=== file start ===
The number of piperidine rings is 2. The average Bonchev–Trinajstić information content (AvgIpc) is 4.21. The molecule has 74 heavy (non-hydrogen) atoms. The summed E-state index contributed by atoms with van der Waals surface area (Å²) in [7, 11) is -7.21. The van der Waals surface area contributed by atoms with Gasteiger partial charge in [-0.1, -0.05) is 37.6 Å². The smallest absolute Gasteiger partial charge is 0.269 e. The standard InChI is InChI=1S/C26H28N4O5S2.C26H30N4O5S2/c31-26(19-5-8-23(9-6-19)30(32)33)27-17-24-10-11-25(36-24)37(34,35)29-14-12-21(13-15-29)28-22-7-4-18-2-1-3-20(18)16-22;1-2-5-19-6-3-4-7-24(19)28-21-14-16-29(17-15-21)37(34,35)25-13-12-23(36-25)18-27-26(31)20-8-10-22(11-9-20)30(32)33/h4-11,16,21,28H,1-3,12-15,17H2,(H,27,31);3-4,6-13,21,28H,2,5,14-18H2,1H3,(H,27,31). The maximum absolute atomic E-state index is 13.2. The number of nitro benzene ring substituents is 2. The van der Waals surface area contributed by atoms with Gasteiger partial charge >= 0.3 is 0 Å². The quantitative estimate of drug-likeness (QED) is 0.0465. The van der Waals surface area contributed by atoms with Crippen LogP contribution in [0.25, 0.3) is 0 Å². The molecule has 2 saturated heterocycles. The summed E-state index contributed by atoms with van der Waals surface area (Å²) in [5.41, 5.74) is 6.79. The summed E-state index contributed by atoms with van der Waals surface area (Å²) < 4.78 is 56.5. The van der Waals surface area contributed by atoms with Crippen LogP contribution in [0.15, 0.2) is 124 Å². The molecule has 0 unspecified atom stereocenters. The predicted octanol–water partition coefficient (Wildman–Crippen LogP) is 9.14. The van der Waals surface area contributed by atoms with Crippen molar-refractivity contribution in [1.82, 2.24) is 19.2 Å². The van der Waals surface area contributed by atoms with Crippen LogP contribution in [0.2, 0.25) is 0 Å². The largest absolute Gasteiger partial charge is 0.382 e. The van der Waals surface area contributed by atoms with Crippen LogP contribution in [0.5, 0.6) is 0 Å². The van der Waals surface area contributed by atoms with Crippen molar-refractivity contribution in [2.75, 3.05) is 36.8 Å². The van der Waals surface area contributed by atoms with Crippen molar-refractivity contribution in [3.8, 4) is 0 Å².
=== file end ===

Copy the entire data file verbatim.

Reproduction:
The number of piperidine rings is 2. The average Bonchev–Trinajstić information content (AvgIpc) is 4.21. The molecule has 74 heavy (non-hydrogen) atoms. The summed E-state index contributed by atoms with van der Waals surface area (Å²) in [7, 11) is -7.21. The van der Waals surface area contributed by atoms with Gasteiger partial charge in [-0.1, -0.05) is 37.6 Å². The smallest absolute Gasteiger partial charge is 0.269 e. The standard InChI is InChI=1S/C26H28N4O5S2.C26H30N4O5S2/c31-26(19-5-8-23(9-6-19)30(32)33)27-17-24-10-11-25(36-24)37(34,35)29-14-12-21(13-15-29)28-22-7-4-18-2-1-3-20(18)16-22;1-2-5-19-6-3-4-7-24(19)28-21-14-16-29(17-15-21)37(34,35)25-13-12-23(36-25)18-27-26(31)20-8-10-22(11-9-20)30(32)33/h4-11,16,21,28H,1-3,12-15,17H2,(H,27,31);3-4,6-13,21,28H,2,5,14-18H2,1H3,(H,27,31). The maximum absolute atomic E-state index is 13.2. The number of nitro benzene ring substituents is 2. The van der Waals surface area contributed by atoms with Gasteiger partial charge >= 0.3 is 0 Å². The quantitative estimate of drug-likeness (QED) is 0.0465. The van der Waals surface area contributed by atoms with Crippen LogP contribution in [0.25, 0.3) is 0 Å². The molecule has 2 saturated heterocycles. The summed E-state index contributed by atoms with van der Waals surface area (Å²) in [5.41, 5.74) is 6.79. The summed E-state index contributed by atoms with van der Waals surface area (Å²) < 4.78 is 56.5. The van der Waals surface area contributed by atoms with Crippen LogP contribution in [0.15, 0.2) is 124 Å². The molecule has 0 unspecified atom stereocenters. The predicted octanol–water partition coefficient (Wildman–Crippen LogP) is 9.14. The van der Waals surface area contributed by atoms with Crippen molar-refractivity contribution in [1.82, 2.24) is 19.2 Å². The van der Waals surface area contributed by atoms with Crippen LogP contribution in [0.2, 0.25) is 0 Å². The largest absolute Gasteiger partial charge is 0.382 e. The van der Waals surface area contributed by atoms with Crippen LogP contribution in [0.5, 0.6) is 0 Å². The van der Waals surface area contributed by atoms with Crippen molar-refractivity contribution in [2.75, 3.05) is 36.8 Å². The van der Waals surface area contributed by atoms with Crippen molar-refractivity contribution in [3.8, 4) is 0 Å².